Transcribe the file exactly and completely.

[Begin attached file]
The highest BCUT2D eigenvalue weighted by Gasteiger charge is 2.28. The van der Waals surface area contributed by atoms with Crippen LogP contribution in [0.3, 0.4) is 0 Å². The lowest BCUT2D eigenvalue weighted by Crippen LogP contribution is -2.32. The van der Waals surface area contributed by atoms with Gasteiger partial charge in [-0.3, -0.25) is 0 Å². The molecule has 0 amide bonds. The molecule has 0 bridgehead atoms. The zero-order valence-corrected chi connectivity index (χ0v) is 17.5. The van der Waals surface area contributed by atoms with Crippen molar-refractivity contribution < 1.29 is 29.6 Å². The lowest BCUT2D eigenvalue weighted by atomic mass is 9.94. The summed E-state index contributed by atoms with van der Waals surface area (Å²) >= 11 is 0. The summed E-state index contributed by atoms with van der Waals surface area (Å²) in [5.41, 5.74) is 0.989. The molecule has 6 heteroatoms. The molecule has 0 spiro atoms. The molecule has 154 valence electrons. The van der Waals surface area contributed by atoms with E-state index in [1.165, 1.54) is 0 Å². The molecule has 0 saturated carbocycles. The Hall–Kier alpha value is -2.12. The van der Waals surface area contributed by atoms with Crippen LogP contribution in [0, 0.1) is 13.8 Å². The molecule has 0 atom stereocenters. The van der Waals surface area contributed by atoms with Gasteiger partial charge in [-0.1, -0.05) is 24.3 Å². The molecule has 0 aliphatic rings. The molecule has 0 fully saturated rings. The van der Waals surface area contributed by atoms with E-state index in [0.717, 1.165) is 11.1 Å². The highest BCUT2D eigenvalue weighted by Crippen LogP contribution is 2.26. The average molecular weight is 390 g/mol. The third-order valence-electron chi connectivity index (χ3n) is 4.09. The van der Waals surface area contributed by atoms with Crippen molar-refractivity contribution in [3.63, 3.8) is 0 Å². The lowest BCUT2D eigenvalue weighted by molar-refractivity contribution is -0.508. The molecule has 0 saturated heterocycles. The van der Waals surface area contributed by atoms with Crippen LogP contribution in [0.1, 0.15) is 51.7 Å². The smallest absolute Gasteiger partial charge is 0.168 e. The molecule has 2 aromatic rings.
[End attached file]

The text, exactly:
The highest BCUT2D eigenvalue weighted by Gasteiger charge is 2.28. The van der Waals surface area contributed by atoms with Crippen LogP contribution in [0.3, 0.4) is 0 Å². The lowest BCUT2D eigenvalue weighted by Crippen LogP contribution is -2.32. The van der Waals surface area contributed by atoms with Gasteiger partial charge in [-0.3, -0.25) is 0 Å². The molecule has 0 amide bonds. The molecule has 0 bridgehead atoms. The zero-order valence-corrected chi connectivity index (χ0v) is 17.5. The van der Waals surface area contributed by atoms with Crippen molar-refractivity contribution < 1.29 is 29.6 Å². The lowest BCUT2D eigenvalue weighted by atomic mass is 9.94. The summed E-state index contributed by atoms with van der Waals surface area (Å²) >= 11 is 0. The summed E-state index contributed by atoms with van der Waals surface area (Å²) in [5.41, 5.74) is 0.989. The molecule has 6 heteroatoms. The molecule has 0 spiro atoms. The molecule has 154 valence electrons. The van der Waals surface area contributed by atoms with E-state index in [1.165, 1.54) is 0 Å². The molecule has 0 saturated carbocycles. The Hall–Kier alpha value is -2.12. The van der Waals surface area contributed by atoms with Crippen LogP contribution in [0, 0.1) is 13.8 Å². The molecule has 0 atom stereocenters. The van der Waals surface area contributed by atoms with Gasteiger partial charge in [-0.1, -0.05) is 24.3 Å². The molecule has 0 aliphatic rings. The molecule has 0 fully saturated rings. The van der Waals surface area contributed by atoms with E-state index in [0.717, 1.165) is 11.1 Å². The highest BCUT2D eigenvalue weighted by Crippen LogP contribution is 2.26. The average molecular weight is 390 g/mol. The third-order valence-electron chi connectivity index (χ3n) is 4.09. The van der Waals surface area contributed by atoms with Crippen molar-refractivity contribution in [3.63, 3.8) is 0 Å². The lowest BCUT2D eigenvalue weighted by molar-refractivity contribution is -0.508. The molecule has 0 saturated heterocycles. The van der Waals surface area contributed by atoms with Crippen LogP contribution in [0.1, 0.15) is 51.7 Å². The smallest absolute Gasteiger partial charge is 0.168 e. The molecule has 2 aromatic rings.